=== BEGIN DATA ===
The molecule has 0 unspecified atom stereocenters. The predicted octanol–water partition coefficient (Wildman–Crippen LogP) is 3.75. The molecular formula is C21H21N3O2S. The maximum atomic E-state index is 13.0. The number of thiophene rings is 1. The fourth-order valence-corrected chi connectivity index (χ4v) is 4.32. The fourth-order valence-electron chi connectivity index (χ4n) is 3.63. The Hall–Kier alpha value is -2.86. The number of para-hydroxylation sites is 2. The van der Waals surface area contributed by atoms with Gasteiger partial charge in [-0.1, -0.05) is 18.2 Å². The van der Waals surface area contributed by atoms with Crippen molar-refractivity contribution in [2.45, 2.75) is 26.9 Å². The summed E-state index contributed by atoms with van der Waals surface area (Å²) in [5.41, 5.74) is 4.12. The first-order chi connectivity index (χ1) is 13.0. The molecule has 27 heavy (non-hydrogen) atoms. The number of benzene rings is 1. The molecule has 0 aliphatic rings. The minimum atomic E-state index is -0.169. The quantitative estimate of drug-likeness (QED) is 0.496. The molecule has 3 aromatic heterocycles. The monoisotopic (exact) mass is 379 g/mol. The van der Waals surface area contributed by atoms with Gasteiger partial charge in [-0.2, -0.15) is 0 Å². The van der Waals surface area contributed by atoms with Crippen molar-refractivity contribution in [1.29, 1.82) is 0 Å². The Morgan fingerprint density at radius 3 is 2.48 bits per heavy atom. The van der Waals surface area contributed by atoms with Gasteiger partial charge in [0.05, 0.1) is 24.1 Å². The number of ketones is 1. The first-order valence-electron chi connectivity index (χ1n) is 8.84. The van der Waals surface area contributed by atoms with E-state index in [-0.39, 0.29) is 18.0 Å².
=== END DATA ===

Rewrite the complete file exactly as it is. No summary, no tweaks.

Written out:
The molecule has 0 unspecified atom stereocenters. The predicted octanol–water partition coefficient (Wildman–Crippen LogP) is 3.75. The molecular formula is C21H21N3O2S. The maximum atomic E-state index is 13.0. The number of thiophene rings is 1. The fourth-order valence-corrected chi connectivity index (χ4v) is 4.32. The fourth-order valence-electron chi connectivity index (χ4n) is 3.63. The Hall–Kier alpha value is -2.86. The number of para-hydroxylation sites is 2. The van der Waals surface area contributed by atoms with Gasteiger partial charge in [-0.1, -0.05) is 18.2 Å². The van der Waals surface area contributed by atoms with Crippen molar-refractivity contribution in [2.45, 2.75) is 26.9 Å². The summed E-state index contributed by atoms with van der Waals surface area (Å²) in [5.41, 5.74) is 4.12. The first-order chi connectivity index (χ1) is 13.0. The molecule has 27 heavy (non-hydrogen) atoms. The number of benzene rings is 1. The molecule has 0 aliphatic rings. The minimum atomic E-state index is -0.169. The quantitative estimate of drug-likeness (QED) is 0.496. The molecule has 3 aromatic heterocycles. The monoisotopic (exact) mass is 379 g/mol. The van der Waals surface area contributed by atoms with Gasteiger partial charge in [-0.2, -0.15) is 0 Å². The van der Waals surface area contributed by atoms with Crippen molar-refractivity contribution in [1.29, 1.82) is 0 Å². The Morgan fingerprint density at radius 3 is 2.48 bits per heavy atom. The van der Waals surface area contributed by atoms with Gasteiger partial charge in [0.05, 0.1) is 24.1 Å². The number of ketones is 1. The first-order valence-electron chi connectivity index (χ1n) is 8.84. The van der Waals surface area contributed by atoms with E-state index in [-0.39, 0.29) is 18.0 Å².